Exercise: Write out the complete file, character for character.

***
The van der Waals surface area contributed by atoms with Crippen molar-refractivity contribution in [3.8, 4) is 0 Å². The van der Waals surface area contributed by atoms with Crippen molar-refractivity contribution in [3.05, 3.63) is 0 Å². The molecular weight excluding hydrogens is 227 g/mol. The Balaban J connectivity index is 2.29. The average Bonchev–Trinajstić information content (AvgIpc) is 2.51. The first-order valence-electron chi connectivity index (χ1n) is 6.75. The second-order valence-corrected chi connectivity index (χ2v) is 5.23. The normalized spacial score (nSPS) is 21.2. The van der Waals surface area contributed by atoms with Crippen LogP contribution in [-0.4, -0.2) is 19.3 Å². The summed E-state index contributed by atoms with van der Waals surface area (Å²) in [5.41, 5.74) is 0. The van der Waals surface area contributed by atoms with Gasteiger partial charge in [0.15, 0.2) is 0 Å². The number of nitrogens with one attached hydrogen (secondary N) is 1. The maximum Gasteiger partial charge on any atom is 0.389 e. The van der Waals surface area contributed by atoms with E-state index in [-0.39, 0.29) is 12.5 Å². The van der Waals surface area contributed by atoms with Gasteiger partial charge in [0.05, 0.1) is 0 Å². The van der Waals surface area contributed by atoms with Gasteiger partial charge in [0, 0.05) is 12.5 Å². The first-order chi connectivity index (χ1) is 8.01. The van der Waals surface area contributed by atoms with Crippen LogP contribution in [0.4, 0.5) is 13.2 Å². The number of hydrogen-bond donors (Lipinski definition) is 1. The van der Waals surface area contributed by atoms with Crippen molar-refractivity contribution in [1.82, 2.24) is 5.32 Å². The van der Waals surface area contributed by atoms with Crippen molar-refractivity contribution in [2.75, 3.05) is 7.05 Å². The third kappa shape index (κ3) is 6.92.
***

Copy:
The van der Waals surface area contributed by atoms with Crippen molar-refractivity contribution in [3.8, 4) is 0 Å². The van der Waals surface area contributed by atoms with Crippen molar-refractivity contribution in [3.05, 3.63) is 0 Å². The molecular weight excluding hydrogens is 227 g/mol. The Balaban J connectivity index is 2.29. The average Bonchev–Trinajstić information content (AvgIpc) is 2.51. The first-order valence-electron chi connectivity index (χ1n) is 6.75. The second-order valence-corrected chi connectivity index (χ2v) is 5.23. The normalized spacial score (nSPS) is 21.2. The van der Waals surface area contributed by atoms with Crippen LogP contribution in [-0.4, -0.2) is 19.3 Å². The summed E-state index contributed by atoms with van der Waals surface area (Å²) in [5.41, 5.74) is 0. The van der Waals surface area contributed by atoms with Gasteiger partial charge in [0.15, 0.2) is 0 Å². The number of nitrogens with one attached hydrogen (secondary N) is 1. The maximum Gasteiger partial charge on any atom is 0.389 e. The van der Waals surface area contributed by atoms with E-state index in [-0.39, 0.29) is 12.5 Å². The van der Waals surface area contributed by atoms with Gasteiger partial charge in [0.05, 0.1) is 0 Å². The van der Waals surface area contributed by atoms with Gasteiger partial charge in [0, 0.05) is 12.5 Å². The first-order chi connectivity index (χ1) is 8.01. The van der Waals surface area contributed by atoms with Crippen LogP contribution in [0.4, 0.5) is 13.2 Å². The number of hydrogen-bond donors (Lipinski definition) is 1. The van der Waals surface area contributed by atoms with Crippen molar-refractivity contribution in [1.82, 2.24) is 5.32 Å². The van der Waals surface area contributed by atoms with Crippen molar-refractivity contribution in [2.75, 3.05) is 7.05 Å². The third kappa shape index (κ3) is 6.92.